© Shutterstock.com/Martin Mecnarowski. A scarlet ibis roost in mangrove trees near Caroni Swamp in Trinidad. Such gatherings are among the world’s most memorable bird spectacles
AT COLCHESTER Zoo in Essex, I once heard a mother confidently telling her son that the scarlet ibis perching on a branch was a flamingo. It was perhaps a fairly easy mistake to make because there are few birds with such intensely coloured plumage. However, the scarlet ibis is much more resolutely scarlet than any flamingo and you do not, of course, expect to see flamingos perched in trees.
Scarlet ibis are also much smaller than flamingos at about 70cm (28in) tall and have a very long, downwards-curving bill like that of other ibis, which is used to probe for food in shallow, muddy waters. The male is larger than the female but the sexes are otherwise similar. The usual call is a loud honk.
Scarlet ibis are outstanding among the ibis family for the intensity of their feather colour. The specific part of their scientific name Eudocimus ruber means red, which scarcely does justice to the real flame-like scarlet of the plumage. One of the great wildlife experiences of the world is to see large flocks of scarlet ibis coming in to roost among the mangroves in the heart of Caroni Swamp. This is their main home in Trinidad where they are the national bird. They can also be found along the coasts of northern South America and occasionally in Central America. Birds have been introduced to the southern USA.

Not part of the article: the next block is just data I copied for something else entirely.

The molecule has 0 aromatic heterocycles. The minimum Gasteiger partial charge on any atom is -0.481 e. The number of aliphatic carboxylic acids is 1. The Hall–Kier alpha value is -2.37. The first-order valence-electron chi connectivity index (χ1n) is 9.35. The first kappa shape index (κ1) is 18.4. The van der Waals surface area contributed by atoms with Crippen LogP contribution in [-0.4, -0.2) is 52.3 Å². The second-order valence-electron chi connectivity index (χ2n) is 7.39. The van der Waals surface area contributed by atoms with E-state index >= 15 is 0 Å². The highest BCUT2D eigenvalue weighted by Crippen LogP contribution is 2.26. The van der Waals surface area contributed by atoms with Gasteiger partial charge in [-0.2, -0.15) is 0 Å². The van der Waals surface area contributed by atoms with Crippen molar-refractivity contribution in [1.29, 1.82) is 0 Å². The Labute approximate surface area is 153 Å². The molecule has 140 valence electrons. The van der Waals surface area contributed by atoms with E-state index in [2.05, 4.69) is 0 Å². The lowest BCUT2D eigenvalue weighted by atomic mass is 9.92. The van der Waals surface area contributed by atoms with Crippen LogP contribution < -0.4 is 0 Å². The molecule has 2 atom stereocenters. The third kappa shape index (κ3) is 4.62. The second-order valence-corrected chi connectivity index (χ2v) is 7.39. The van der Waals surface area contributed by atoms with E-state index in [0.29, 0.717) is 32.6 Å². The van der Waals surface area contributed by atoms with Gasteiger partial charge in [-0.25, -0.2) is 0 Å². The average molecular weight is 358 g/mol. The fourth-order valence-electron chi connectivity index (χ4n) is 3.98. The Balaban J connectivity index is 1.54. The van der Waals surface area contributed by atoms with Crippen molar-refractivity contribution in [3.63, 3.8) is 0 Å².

Juveniles are duller in colour with light brown or off-white feathers. The scarlet colour develops as the birds mature, due to accumulations of the pigments from the crustaceans in their diet. Captive-reared birds need to be fed a special diet based on a flamingo feed in order to maintain the richly coloured plumage. Beetroot and carrot supplements may be given to ensure colour saturation.
Other foods taken in the wild include small fish, frogs and reptiles. Some plant matter, such as soft fruit, is also consumed and insects, particularly ground and scarab beetles, form part of the diet.
Wild birds live in breeding colonies which can reach thousands of individuals. They build fairly scruffy nests of sticks high in trees and tend to prefer islands less accessible to predators. Males may have more than one partner. The female lays one to three eggs, which are pale bluish-green with brown markings. Both parents guard the nest. The incubation period is roughly 23 days.
Chicks are helpless on hatching and require support to feed on regurgitated food. There is a very high mortality rate and up to half of chicks may not live to fledge. Those that survive grow quickly and usually fledge at 35 days. They will be independent after about 75 days.
In the wild, scarlet ibis can live up to 15 years but in captivity the upper limit is more like 20 years. The oldest captive individual on record lived for 31 years.
Gail Harland lives in Norfolk with her family and a variety of birds.
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